One might wonder, that despite its beauty, simplicity and overall delight, what was it exactly that stopped the Google Design team’s brainchild dead in its tracks? The growth spurt following its release at I/O 2014 showed a steep slope in terms of adoption, but gradually, it lost steam and plateaued owing to multiple reasons, but one among them played a paramount role.
The ‘paper and ink’ metaphor grew increasingly popular as its adoption spread, but due to Google’s mobile-first introduction of it as a their tremendous push for it on Android coupled with their omnipresence across the tech sphere, made many products shirk Material Design, citing its reputation as Google’s branding, rather than a new approach to design. Owing to Material Design’s rather restrictive rule-book back at the time of its release, this rang true since most products that took the leap ended up “looking like a Google product” instead of standing out from the crowd.
Even with some products ready to accept that the “Google product style” tag, the Material Design spec started out at a restrictive and to some extent, stifling set of rules to follow. The lack of flexibility in basic implementations such as typography severely compromised its reputation and saw its advent checked.
Material Design’s Limitation to Android
The lack of a framework, as well as the Material Spec disproportionately favoring smaller screens resulted in websites and web apps – even those directly or tangentially related to Android – to favor their own take on design as opposed to Material Design. While the introduction of Google’s Project Polymer and Material Design Lite web frameworks, the introduction of template projects like Material UI and Mocha and , as well as the increase in guidelines for larger screens have increased its adoption considerably, paper and ink on the web is light-years behind what Google envisioned it to be.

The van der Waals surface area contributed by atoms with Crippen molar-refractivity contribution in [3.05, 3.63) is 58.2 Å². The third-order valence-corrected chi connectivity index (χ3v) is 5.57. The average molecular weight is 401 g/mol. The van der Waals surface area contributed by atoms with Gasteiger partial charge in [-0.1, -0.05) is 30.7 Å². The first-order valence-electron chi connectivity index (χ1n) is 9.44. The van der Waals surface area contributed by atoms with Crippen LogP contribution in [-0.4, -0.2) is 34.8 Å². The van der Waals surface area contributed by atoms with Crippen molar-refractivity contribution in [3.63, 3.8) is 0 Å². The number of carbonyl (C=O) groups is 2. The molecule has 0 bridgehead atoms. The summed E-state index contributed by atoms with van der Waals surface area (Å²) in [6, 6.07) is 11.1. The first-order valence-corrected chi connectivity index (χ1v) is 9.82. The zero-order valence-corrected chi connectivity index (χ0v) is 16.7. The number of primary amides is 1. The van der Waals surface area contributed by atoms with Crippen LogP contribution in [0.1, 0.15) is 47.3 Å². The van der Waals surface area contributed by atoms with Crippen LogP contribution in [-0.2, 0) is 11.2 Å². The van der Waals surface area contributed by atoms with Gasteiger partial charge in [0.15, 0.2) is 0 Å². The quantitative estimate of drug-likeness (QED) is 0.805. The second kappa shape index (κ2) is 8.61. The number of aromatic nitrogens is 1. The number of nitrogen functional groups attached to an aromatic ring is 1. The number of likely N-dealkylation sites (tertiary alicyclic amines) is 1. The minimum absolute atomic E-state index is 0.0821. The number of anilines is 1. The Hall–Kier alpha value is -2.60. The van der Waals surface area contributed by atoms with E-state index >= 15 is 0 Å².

Areas that the Material Design Spec Can Improve Upon
Despite numerous updates, the guidelines for the Material metaphor, like all evolving technology, have room for improvement. The elephant in the room when it comes to implementing Material Design layouts is navigation. With the introduction of bottom bars, designers now have the drawer, tabs, the overflow menu and the bottom bar to choose from and properly employ, with no official guide and sample scenario set on what should be used where. The given rules are vague, and lack definition, and with navigation being a crucial springboard for the entire product, its rules and recommendations could use an upgrade. Color is another sector that fails to communicate the spec’s intentions clearly, with a copious number of designers interpreting it as a set of predefined options to choose from, rather than a launch pad of samples on which brands can develop their own color palettes.
While these small changes will make a significant difference in the implementation of Material Design, they do little to provide the surge in adoption to achieve the goal that Google envisioned. To accomplish that, the visual language needs to shed its “Google branding” tag, establish itself as a universal style rather than an Android one and simplify its implementation across platforms similar to the treatment that Android and the web deserved.